• 13.
    Koskinen, Lars-Owe D
    et al.
    Umeå University, Faculty of Medicine, Department of Pharmacology and Clinical Neuroscience, Neurosurgery.
    Olivecrona, Magnus
    Umeå University, Faculty of Medicine, Department of Pharmacology and Clinical Neuroscience, Neurosurgery.
    Intracranial pressure monitoring using the Codman MicroSensor2010In: Neurosurgery, ISSN 0148-396X, E-ISSN 1524-4040, Vol. 67, no 1, p. 221-Article in journal (Other academic)
  • 14.
    Koskinen, Lars-Owe D.
    et al.
    Umeå University, Faculty of Medicine, Department of Pharmacology and Clinical Neuroscience.
    Sundström, Nina
    Umeå University, Faculty of Medicine, Department of Radiation Sciences.
    Hägglund, Linda
    Umeå University, Faculty of Medicine, Department of Pharmacology and Clinical Neuroscience.
    Eklund, Anders
    Umeå University, Faculty of Medicine, Department of Radiation Sciences.
    Olivecrona, Magnus
    Umeå University, Faculty of Medicine, Department of Pharmacology and Clinical Neuroscience. Department of Anaesthesia and Intensive Care, Section for Neurosurgery, Faculty of Health and Medicine, Department for Medical Sciences, Örebro University, Örebro, Sweden. .
    Prostacyclin Affects the Relation Between Brain Interstitial Glycerol and Cerebrovascular Pressure Reactivity in Severe Traumatic Brain Injury2019In: Neurocritical Care, ISSN 1541-6933, E-ISSN 1556-0961, Vol. 31, no 3, p. 494-500Article in journal (Refereed)
    Abstract [en]

    Background: Cerebral injury may alter the autoregulation of cerebral blood flow. One index for describing cerebrovascular state is the pressure reactivity (PR). Little is known of whether PR is associated with measures of brain metabolism and indicators of ischemia and cell damage. The aim of this investigation was to explore whether increased interstitial levels of glycerol, a marker of cell membrane damage, are associated with PR, and if prostacyclin, a membrane stabilizer and regulator of the microcirculation, may affect this association in a beneficial way.

    Materials and Methods: Patients suffering severe traumatic brain injury (sTBI) were treated according to an intracranial pressure (ICP)-targeted therapy based on the Lund concept and randomized to an add-on treatment with prostacyclin or placebo. Inclusion criteria were verified blunt head trauma, Glasgow Coma Score <= 8, age 15-70 years, and a first measured cerebral perfusion pressure of >= 10 mmHg. Multimodal monitoring was applied. A brain microdialysis catheter was placed on the worst affected side, close to the penumbra zone. Mean (glycerol(mean)) and maximal glycerol (glycerol(max)) during the 96-h sampling period were calculated. The mean PR was calculated as the ICP/mean arterial pressure (MAP) regression coefficient based on hourly mean ICP and MAP during the first 96 h.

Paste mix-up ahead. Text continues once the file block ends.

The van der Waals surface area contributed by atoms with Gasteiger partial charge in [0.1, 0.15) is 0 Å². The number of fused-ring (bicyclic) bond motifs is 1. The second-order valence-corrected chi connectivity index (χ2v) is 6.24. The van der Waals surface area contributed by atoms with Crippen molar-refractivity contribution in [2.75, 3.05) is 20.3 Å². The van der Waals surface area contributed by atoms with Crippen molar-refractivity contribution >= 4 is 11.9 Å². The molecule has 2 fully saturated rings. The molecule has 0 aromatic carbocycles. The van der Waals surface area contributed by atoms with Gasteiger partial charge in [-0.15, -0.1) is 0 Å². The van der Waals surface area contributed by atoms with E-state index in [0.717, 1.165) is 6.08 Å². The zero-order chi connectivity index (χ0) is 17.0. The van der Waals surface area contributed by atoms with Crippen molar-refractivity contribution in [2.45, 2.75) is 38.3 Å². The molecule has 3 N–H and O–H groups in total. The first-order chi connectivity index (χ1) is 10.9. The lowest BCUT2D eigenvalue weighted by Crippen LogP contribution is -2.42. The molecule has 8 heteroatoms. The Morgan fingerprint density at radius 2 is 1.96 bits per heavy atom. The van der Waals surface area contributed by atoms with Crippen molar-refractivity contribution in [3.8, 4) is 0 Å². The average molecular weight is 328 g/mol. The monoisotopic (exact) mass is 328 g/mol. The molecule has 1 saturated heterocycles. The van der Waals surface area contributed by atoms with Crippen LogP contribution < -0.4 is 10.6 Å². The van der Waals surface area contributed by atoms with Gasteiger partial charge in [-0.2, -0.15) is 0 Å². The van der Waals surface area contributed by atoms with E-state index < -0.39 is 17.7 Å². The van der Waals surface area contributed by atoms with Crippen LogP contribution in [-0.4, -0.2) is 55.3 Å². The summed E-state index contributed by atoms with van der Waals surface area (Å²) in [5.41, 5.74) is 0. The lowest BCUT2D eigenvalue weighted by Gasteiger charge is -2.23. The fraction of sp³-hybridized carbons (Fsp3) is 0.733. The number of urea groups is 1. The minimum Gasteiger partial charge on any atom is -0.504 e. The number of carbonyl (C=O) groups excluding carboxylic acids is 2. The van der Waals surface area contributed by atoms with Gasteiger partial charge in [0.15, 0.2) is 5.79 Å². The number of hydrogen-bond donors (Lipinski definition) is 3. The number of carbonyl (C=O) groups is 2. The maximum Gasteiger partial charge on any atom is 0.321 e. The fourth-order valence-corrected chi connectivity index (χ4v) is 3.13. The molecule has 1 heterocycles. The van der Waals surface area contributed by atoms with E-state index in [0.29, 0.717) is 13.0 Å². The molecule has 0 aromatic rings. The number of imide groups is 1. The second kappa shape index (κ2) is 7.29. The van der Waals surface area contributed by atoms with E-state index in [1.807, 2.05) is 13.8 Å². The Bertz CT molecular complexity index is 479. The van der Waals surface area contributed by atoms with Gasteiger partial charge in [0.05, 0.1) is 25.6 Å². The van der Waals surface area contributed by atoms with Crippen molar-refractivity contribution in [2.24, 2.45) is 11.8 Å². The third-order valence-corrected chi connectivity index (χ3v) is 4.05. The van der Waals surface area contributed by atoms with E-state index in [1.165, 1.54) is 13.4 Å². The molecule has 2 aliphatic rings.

Results: Of the 48 included patients, 45 had valid glycerol and PR measurements available. PR was higher in the placebo group as compared to the prostacyclin group (p = 0.0164). There was a positive correlation between PR and the glycerol(mean) (rho = 0.503, p = 0.01) and glycerol(max) (rho = 0.490, p = 0.015) levels in the placebo group only.

    Conclusions: PR is correlated to the glycerol level in patients suffering from sTBI, a relationship that is not seen in the group treated with prostacyclin. Glycerol has been associated with membrane degradation and may support glycerol as a biomarker for vascular endothelial breakdown. Such a breakdown may impair the regulation of cerebrovascular PR.

  • 15.
    Koskinen, Lars-Owe
    et al.
    Umeå University, Faculty of Medicine, Department of Pharmacology and Clinical Neuroscience, Clinical Neuroscience.
    Olivecrona, Magnus
    Department of Anaesthesia and Intensive Care, University of Örebro, Sweden.
    Grande, P. O.
    Department of Clinical Science in Lund, Anaesthesia and Intensive Care, Lund University, Sweden.
    Severe traumatic brain injury management and clinical outcome using the Lund concept2014In: Neuroscience, ISSN 0306-4522, E-ISSN 1873-7544, Vol. 283, p. 245-255Article, review/survey (Refereed)
    Abstract [en]

    This review covers the main principles of the Lund concept for treatment of severe traumatic brain injury. This is followed by a description of results of clinical studies in which this therapy or a modified version of the therapy has been used. Unlike other guidelines, which are based on meta-analytical approaches, important components of the Lund concept are based on physiological mechanisms for regulation of brain volume and brain perfusion and to reduce transcapillary plasma leakage and the need for plasma volume expanders. There have been nine non-randomized and two randomized outcome studies with the Lund concept or modified versions of the concept. The non-randomized studies indicated that the Lund concept is beneficial for outcome. The two randomized studies were small but showed better outcome in the groups of patients treated according to the modified principles of the Lund concept than in the groups given a more conventional treatment. This article is part of a Special Issue entitled: Brain compensation. For good?. (C) 2014 IBRO. Published by Elsevier Ltd. All rights reserved.

  • 16.
    Kralova, Ivana
    et al.
    Umeå University, Faculty of Medicine, Department of Surgical and Perioperative Sciences, Anaesthesiology.
    Winsö, Ola
    Umeå University, Faculty of Medicine, Department of Surgical and Perioperative Sciences, Anaesthesiology.
    Olivecrona, Magnus
    Umeå University, Faculty of Medicine, Department of Pharmacology and Clinical Neuroscience, Neurosurgery.
    Naredi, Silvana
    Umeå University, Faculty of Medicine, Department of Surgical and Perioperative Sciences, Anaesthesiology.